The Pierian Centre – www.pieriancentre.com
Bristol City Council – www.bristol.gov.uk
Bristol Legacy Commission – Website Link
Awards For All – www.awardsforall.org.uk
While these events have been mounted by the Pierian Centre, the success of February 10th depends on the energy and talents of a wide range of partners and suppliers.
The Pierian Centre – www.pieriancentre.com
Vivian Broughton – www.vivianbroughton.co.uk
Liz Martins – www.panelmatters.co.uk
Liz Martins & Vivian Broughton – Constellations Open Space Partnership – http://www.constellationsopenspace.co.uk/
Liz Mitchell – www.movementor.co.uk
The Department for Work & Pensions – www.dwp.gov.uk
Mark Simmons – www.marksimmonsphotography.com
Luke Wiles – www.lukewiles.co.uk
Adrian Baxter – www.intelligentsolutions.uk.com
Katie Morrison – www.princes-trust.org.uk
H Bar – www.thehbar.co.uk
Colston Hall – www.colstonhall.org
Quista – www.quistaonline.co.uk
Balloon Buddies – www.balloonbuddies.co.uk
Bristol Office Furniture – www.bristolofficefurniture.co.uk
Ruth Burger – www.tincatdesign.co.uk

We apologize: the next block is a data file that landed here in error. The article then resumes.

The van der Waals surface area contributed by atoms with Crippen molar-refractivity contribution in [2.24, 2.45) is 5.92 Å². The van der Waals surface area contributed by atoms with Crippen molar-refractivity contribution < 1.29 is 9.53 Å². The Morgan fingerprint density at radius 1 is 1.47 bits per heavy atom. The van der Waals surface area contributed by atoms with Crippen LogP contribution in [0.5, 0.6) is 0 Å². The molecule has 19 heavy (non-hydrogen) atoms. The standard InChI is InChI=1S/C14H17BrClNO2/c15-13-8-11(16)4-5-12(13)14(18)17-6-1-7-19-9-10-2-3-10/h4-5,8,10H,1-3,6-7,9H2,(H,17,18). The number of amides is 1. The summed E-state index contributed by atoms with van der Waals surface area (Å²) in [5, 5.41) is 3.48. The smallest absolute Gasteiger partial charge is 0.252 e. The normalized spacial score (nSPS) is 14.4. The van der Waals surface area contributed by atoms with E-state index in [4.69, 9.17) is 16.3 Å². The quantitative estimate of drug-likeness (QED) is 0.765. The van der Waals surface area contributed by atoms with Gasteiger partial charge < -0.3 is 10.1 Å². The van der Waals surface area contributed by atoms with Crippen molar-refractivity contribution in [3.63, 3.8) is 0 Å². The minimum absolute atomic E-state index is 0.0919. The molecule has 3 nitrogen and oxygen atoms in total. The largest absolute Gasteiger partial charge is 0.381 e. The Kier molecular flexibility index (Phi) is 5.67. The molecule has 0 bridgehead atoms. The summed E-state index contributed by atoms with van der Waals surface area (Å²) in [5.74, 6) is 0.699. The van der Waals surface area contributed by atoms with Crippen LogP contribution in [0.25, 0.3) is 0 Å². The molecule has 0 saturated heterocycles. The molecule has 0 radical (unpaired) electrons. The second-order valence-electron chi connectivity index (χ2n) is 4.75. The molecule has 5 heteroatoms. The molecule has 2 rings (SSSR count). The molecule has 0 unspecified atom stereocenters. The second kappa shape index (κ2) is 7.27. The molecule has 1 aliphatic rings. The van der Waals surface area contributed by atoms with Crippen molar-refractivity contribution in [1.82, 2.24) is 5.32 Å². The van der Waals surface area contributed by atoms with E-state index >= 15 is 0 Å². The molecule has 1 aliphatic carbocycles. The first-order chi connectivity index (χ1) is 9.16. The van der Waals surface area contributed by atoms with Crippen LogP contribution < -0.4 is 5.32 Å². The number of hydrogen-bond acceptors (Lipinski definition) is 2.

Watershed – www.watershed.co.uk
BCFM – www.bcfm.org.uk
Liz Crew (ExtraVerte Ltd)
Tim Denning (ExtraVerte Ltd)
The Writing Edge http://www.thewritingedge.co.uk/
The Bristol Partnership http://bristolpartnership.org/
The Federal Government of Belgium Planning Service for Social Inclusion http://www.mi-is.be
Ways 2 work – www.ways2work.org.uk (managed by the Regeneration Team within Bristol City Council)
St George’s Bristol http://www.stgeorgesbristol.co.uk/
And most important of all a large team of dedicated volunteers!
Copyright & Permissions
Copyright and/or Permission to Reproduce
Materials on this Web site were produced and/or compiled by A World in Waiting & its Partners and Associates for the purpose of providing interested parties with direct access to information about EY2010.
The material on this site is covered by the provisions of the Copyright Act and those provisions prohibit reproduction of materials without written permission.